Note: In February 2023, Tamaasha Studio Foundation announced a Residential Workshop for Playwrights. Four playwrights – Debi K, Nikhita Singh, Gurleen Judge and Chanakya Vyas – were selected to share drafts of full length plays they are looking to work on.
Over the course of 9 days at Us Paar, the Arts Residency space run by Tamaasha, the 4 playwrights will receive mentorship and guidance from Shanta Gokhale (writer, critic, historian, translator and columnist), Aditya Nigam (professor at Centre for the Study of Developing Societies, Delhi), Sameera Iyengar (creative producer and theatre person), Deepa Ganesh (writer, translator, journalist), Rajeev Naik (scholar, critic, playwright, poet), and Vaibhav Abnave (independent researcher and filmmaker).
The four scripts will also be briefly workshopped by Quasar Thakore Padamsee (theatre director, co-founder of QTP India) and Neel Chaudhuri (playwright and director) with actors Dheer Hira, Chakori Dwivedi and Rishabh Kanti. The program has been designed by poet, playwright and director Sapan Saran and co-founder of Tamaasha Theatre Sunil Shanbag.
The Drama Library was asked if we would like to document this process and share daily updates of the discussions, disections and decisions. And of course we jumped at it.
So here we are, at Us Paar, inviting you to observe and participate in this journey through actor and writer Phalguni Vittal Rao’s daily diary entries.
One of the things I’ve been mulling over is what Neel Chaudhuri told Chakori a long time ago, about there being a difference between a blurry picture and a clear picture of the fog. How do we take a clear picture of the fog?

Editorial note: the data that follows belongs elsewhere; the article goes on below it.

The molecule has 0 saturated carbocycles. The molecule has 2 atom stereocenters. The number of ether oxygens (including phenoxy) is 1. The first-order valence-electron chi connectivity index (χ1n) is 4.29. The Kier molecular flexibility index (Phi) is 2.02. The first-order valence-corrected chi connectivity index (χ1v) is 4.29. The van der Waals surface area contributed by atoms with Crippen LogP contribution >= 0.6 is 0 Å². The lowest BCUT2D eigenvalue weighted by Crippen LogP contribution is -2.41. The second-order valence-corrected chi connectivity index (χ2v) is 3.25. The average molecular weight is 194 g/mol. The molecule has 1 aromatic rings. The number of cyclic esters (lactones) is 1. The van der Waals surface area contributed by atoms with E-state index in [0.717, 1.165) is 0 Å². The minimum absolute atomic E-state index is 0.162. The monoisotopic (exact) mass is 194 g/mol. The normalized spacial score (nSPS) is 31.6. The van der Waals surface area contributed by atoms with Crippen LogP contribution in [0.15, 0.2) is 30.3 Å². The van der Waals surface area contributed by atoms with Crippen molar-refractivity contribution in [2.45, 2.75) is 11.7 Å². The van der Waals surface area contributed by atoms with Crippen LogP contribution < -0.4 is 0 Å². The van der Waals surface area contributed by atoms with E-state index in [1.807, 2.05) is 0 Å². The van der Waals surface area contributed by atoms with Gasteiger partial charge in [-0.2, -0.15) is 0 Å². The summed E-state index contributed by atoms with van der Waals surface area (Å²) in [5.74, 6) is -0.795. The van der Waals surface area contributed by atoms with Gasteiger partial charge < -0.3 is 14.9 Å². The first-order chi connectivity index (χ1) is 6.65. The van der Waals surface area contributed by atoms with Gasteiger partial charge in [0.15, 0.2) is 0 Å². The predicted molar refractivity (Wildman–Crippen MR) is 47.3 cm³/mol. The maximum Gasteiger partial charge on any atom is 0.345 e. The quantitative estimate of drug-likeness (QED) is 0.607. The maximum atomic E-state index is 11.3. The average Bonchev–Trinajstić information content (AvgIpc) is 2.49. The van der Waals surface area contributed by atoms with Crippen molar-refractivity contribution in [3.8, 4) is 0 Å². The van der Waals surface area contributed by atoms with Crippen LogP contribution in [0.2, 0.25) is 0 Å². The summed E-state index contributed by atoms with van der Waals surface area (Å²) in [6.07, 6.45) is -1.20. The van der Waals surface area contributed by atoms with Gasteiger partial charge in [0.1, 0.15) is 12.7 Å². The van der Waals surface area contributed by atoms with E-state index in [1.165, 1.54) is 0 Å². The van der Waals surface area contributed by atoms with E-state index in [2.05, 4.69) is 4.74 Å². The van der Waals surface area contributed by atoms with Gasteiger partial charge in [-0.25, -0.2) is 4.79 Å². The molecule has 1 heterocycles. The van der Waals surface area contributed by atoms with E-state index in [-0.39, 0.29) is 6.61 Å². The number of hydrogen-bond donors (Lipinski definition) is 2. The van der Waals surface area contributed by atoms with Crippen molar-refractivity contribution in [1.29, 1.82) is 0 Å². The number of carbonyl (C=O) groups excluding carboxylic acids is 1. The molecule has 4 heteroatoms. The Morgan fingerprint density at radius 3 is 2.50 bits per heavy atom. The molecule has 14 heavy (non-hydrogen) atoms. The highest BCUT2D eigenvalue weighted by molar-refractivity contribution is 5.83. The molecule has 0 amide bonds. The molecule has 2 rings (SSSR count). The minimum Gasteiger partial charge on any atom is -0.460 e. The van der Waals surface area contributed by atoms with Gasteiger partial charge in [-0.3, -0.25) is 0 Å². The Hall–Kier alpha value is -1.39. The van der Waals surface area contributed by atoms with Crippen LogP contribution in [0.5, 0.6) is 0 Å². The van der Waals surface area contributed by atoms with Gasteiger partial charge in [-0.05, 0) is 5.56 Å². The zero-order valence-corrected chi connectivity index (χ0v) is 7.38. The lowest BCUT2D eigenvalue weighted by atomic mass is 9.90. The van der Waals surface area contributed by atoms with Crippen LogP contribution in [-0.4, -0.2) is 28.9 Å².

In what can be considered a masterclass in how to take such a picture, Shanta Gokhale, like a deft surgeon, extracted all the organs of Chanakya and Debi’s plays, laid them out neatly on the table and went on to examine what was working well and what needed looking after. It was evident that Shanta loves writing. She loves everything about it: getting the structure, the composition, and the rhythm of the sentence right.
Before she launched into her feedback, she spent time the previous day getting to know the writers and their relationship to the theatre. That’s the thing about her. She wants to get to know you. She listens intently; not to respond, but to absorb what you are saying. When she looks at you, it feels like she is truly able to see who you are. That can be a deeply satisfying yet frightening space to be in.
Presenting your writing for feedback is occupying a vulnerable space. You are putting a part of yourself out and hoping you did right by it, hoping you didn’t mess it up. After all, playwrights are human beings; they bring themselves into the writing. It is not possible to write an authentic, truthful play about anything unless the writer is deeply invested in what they are writing.